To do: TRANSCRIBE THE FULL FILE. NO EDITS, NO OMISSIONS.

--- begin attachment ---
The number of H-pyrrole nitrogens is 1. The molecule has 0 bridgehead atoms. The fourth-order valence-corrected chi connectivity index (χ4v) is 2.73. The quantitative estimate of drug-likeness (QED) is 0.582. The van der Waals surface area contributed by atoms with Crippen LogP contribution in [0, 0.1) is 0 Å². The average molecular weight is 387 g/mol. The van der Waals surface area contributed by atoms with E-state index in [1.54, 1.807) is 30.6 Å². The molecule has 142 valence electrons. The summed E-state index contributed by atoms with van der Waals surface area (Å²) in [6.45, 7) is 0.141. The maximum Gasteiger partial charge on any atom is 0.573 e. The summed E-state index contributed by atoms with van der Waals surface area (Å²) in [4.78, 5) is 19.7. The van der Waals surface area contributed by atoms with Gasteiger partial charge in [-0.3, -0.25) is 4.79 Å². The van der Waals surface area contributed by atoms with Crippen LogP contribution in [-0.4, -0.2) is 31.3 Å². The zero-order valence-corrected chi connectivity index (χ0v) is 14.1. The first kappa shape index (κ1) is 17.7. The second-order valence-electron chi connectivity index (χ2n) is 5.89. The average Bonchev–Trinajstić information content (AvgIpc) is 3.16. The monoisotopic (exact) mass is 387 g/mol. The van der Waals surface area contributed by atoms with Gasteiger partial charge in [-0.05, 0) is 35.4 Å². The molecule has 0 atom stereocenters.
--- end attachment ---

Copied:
The number of H-pyrrole nitrogens is 1. The molecule has 0 bridgehead atoms. The fourth-order valence-corrected chi connectivity index (χ4v) is 2.73. The quantitative estimate of drug-likeness (QED) is 0.582. The van der Waals surface area contributed by atoms with Crippen LogP contribution in [0, 0.1) is 0 Å². The average molecular weight is 387 g/mol. The van der Waals surface area contributed by atoms with E-state index in [1.54, 1.807) is 30.6 Å². The molecule has 142 valence electrons. The summed E-state index contributed by atoms with van der Waals surface area (Å²) in [6.45, 7) is 0.141. The maximum Gasteiger partial charge on any atom is 0.573 e. The summed E-state index contributed by atoms with van der Waals surface area (Å²) in [4.78, 5) is 19.7. The van der Waals surface area contributed by atoms with Gasteiger partial charge in [-0.3, -0.25) is 4.79 Å². The van der Waals surface area contributed by atoms with Crippen LogP contribution in [-0.4, -0.2) is 31.3 Å². The zero-order valence-corrected chi connectivity index (χ0v) is 14.1. The first kappa shape index (κ1) is 17.7. The second-order valence-electron chi connectivity index (χ2n) is 5.89. The average Bonchev–Trinajstić information content (AvgIpc) is 3.16. The monoisotopic (exact) mass is 387 g/mol. The van der Waals surface area contributed by atoms with Gasteiger partial charge in [-0.05, 0) is 35.4 Å². The molecule has 0 atom stereocenters.